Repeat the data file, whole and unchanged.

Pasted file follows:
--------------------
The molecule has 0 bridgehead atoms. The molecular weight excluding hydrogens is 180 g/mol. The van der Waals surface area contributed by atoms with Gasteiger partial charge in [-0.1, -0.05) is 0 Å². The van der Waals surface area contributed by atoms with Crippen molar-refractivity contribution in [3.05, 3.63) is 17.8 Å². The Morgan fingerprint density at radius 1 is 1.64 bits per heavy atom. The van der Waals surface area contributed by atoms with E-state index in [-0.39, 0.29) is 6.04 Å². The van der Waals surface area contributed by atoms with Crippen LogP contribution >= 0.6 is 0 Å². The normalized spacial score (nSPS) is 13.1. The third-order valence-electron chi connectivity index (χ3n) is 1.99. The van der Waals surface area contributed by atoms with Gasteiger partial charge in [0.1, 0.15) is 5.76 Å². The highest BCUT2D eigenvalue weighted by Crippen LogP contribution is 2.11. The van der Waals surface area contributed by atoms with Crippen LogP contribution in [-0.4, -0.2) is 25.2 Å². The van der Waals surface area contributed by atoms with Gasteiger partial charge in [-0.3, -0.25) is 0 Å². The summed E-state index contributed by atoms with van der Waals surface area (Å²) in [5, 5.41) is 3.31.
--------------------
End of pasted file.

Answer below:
The molecule has 0 bridgehead atoms. The molecular weight excluding hydrogens is 180 g/mol. The van der Waals surface area contributed by atoms with Gasteiger partial charge in [-0.1, -0.05) is 0 Å². The van der Waals surface area contributed by atoms with Crippen molar-refractivity contribution in [3.05, 3.63) is 17.8 Å². The Morgan fingerprint density at radius 1 is 1.64 bits per heavy atom. The van der Waals surface area contributed by atoms with E-state index in [-0.39, 0.29) is 6.04 Å². The van der Waals surface area contributed by atoms with Crippen LogP contribution >= 0.6 is 0 Å². The normalized spacial score (nSPS) is 13.1. The third-order valence-electron chi connectivity index (χ3n) is 1.99. The van der Waals surface area contributed by atoms with Gasteiger partial charge in [0.1, 0.15) is 5.76 Å². The highest BCUT2D eigenvalue weighted by Crippen LogP contribution is 2.11. The van der Waals surface area contributed by atoms with Crippen LogP contribution in [-0.4, -0.2) is 25.2 Å². The van der Waals surface area contributed by atoms with Gasteiger partial charge in [-0.3, -0.25) is 0 Å². The summed E-state index contributed by atoms with van der Waals surface area (Å²) in [5, 5.41) is 3.31.